Recently, I attended Power to Change’s Networks & Coffee event facilitated by Shared Assets and The Social Change Agency. We looked at some of the reasons why networks making social change are struggling. One of the key elements of this conversation was that to be successful change agents, we should tap into the power that exists in simply coming together and growing together.
How do we get there?
This is something I am personally trying to emphasise in the project I’m leading called “Lead Positive Change.” We have had several events called “how change-makers can lead positive change,” and what was key there is that we created the space to learn and grow from one another.
I also wondered why we thought it was okay to try and create alone, to really try and strive without collaboration. So with my business, BUD (Businesses Under Development), I’m taking a unique approach by supporting leaders of positive change through teaching a participation based approach.
We want to create so much collaboration and partnership that people truly feel valued, and to encourage the idea that each individual can truly contribute something incredibly important. On a personal level, I want to work with other people and I want to share my skills with them and learn the skills that they have. We want groups not only to learn how to collaborate, but to gravitate towards collaboration. We want people to start seeing it as both appealing and natural.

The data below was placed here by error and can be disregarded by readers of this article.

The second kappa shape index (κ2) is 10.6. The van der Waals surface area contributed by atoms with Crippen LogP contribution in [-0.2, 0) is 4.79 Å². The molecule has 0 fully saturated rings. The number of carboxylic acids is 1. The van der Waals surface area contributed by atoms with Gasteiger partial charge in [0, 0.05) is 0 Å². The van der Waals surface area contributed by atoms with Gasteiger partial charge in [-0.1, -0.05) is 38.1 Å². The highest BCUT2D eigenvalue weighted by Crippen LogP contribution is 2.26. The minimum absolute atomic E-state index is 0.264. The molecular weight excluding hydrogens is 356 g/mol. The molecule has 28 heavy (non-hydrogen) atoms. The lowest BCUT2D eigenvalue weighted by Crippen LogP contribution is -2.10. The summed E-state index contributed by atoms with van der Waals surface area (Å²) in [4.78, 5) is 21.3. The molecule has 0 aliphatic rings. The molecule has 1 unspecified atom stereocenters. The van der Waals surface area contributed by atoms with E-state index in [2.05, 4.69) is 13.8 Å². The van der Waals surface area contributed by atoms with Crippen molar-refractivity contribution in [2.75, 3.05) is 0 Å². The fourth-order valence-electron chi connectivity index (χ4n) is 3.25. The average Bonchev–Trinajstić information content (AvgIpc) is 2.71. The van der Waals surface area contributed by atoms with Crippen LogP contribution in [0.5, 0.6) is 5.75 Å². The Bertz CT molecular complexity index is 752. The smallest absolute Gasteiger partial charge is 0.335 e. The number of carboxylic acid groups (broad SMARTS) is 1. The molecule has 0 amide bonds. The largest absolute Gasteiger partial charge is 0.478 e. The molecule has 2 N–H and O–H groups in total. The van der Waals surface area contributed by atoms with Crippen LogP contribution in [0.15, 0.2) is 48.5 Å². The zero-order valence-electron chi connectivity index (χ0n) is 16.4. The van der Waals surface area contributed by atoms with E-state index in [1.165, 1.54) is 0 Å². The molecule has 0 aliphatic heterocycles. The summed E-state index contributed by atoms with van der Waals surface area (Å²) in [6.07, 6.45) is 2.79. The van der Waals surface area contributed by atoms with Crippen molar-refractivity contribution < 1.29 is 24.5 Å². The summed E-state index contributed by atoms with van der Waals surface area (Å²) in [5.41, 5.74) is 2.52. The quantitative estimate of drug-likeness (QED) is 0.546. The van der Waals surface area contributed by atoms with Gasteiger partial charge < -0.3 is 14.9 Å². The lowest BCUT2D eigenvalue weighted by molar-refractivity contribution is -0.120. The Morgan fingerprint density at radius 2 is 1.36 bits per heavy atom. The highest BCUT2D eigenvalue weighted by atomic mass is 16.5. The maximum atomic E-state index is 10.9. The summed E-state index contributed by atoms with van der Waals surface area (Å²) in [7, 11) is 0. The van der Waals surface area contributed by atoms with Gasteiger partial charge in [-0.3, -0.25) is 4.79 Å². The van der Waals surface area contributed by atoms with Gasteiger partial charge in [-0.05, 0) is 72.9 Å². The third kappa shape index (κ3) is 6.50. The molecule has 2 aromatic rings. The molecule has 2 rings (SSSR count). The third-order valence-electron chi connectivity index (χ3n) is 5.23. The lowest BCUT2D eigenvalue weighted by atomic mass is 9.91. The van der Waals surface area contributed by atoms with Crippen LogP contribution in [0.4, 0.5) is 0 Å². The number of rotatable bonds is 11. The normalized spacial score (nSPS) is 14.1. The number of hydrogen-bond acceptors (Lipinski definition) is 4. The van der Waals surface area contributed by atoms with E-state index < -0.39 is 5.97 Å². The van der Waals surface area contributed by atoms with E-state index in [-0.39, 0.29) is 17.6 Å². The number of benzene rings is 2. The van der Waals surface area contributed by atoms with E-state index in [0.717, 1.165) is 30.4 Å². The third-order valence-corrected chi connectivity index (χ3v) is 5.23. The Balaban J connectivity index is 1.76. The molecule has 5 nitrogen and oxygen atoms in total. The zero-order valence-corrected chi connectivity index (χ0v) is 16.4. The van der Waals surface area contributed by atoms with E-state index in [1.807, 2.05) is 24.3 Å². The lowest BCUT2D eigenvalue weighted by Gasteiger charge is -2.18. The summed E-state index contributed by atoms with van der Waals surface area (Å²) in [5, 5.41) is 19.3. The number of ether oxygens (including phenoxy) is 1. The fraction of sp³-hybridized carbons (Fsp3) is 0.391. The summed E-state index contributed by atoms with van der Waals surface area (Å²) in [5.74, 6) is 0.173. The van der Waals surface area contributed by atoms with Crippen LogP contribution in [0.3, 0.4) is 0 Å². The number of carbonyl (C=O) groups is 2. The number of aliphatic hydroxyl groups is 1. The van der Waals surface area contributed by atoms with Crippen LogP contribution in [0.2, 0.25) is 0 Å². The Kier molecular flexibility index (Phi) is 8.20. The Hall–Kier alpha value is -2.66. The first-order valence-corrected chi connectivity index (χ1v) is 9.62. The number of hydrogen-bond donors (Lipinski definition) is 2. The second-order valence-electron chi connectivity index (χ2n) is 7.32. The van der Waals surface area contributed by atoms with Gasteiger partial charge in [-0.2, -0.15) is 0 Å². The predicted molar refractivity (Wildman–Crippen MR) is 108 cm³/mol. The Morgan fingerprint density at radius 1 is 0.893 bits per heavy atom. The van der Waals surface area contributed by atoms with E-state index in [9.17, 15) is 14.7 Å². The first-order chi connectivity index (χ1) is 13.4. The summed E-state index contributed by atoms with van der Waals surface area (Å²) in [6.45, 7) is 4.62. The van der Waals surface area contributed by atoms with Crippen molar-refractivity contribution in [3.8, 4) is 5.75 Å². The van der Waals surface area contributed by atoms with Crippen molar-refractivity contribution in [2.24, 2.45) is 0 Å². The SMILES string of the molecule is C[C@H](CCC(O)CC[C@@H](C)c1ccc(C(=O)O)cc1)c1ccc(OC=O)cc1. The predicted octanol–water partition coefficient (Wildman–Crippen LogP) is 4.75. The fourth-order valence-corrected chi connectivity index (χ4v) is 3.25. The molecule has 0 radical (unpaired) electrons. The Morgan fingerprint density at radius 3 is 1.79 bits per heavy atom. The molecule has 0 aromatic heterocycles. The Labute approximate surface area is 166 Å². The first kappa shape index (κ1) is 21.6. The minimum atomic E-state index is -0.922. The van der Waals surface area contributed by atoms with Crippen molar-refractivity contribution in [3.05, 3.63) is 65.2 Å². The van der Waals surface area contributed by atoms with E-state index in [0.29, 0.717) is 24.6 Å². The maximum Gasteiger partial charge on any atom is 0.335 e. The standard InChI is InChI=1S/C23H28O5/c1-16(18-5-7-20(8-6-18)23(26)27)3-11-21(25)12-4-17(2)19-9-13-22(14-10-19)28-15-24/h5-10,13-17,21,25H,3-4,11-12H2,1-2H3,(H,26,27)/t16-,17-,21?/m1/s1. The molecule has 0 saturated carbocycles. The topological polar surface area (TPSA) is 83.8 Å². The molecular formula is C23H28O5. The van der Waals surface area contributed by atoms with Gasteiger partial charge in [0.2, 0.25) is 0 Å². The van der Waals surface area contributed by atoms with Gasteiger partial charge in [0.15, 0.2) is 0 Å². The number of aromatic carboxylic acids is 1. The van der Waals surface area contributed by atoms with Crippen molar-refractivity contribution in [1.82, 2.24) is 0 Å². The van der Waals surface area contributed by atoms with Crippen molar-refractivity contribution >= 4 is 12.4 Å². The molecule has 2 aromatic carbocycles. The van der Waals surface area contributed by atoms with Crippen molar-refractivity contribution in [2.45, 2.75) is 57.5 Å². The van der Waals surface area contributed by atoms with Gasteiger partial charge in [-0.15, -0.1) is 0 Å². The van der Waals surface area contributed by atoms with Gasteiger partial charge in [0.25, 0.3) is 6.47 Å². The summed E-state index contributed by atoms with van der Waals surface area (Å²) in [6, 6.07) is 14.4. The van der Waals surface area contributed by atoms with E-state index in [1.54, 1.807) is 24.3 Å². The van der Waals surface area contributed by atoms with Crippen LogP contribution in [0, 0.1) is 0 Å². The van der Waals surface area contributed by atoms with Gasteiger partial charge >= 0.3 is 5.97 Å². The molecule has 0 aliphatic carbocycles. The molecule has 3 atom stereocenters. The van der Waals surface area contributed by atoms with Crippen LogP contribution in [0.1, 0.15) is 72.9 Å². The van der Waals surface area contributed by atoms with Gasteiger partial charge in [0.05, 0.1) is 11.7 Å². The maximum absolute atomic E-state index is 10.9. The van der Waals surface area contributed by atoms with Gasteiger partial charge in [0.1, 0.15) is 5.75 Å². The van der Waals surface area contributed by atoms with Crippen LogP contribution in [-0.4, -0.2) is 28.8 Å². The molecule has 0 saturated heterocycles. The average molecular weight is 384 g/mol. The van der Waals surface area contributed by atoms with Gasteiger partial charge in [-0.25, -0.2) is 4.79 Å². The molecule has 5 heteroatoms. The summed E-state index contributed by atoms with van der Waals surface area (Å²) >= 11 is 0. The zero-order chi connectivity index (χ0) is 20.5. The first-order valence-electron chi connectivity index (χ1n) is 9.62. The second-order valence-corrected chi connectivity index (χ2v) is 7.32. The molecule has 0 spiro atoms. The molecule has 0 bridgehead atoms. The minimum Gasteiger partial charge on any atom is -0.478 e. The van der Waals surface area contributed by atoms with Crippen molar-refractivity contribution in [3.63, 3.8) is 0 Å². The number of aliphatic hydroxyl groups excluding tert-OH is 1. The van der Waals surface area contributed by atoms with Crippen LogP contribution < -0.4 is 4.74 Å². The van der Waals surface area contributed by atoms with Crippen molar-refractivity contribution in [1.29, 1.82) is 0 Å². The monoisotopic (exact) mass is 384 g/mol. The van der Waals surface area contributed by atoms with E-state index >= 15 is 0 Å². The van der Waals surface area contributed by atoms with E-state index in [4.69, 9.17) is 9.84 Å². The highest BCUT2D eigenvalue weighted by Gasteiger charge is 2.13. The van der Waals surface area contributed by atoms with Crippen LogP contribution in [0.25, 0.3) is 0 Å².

What I have learned, and what I want others to learn, is the importance of understanding and respecting one another. I want individuals to gain experience outside of themselves. And I want people to see how when you put two people next to each other, you can create something that has never before existed. Collaboration is a fusion of ideas and skills and networks that turn into something new and beautiful. To me, it is one of the coolest concepts in the world and I want others to see it as well.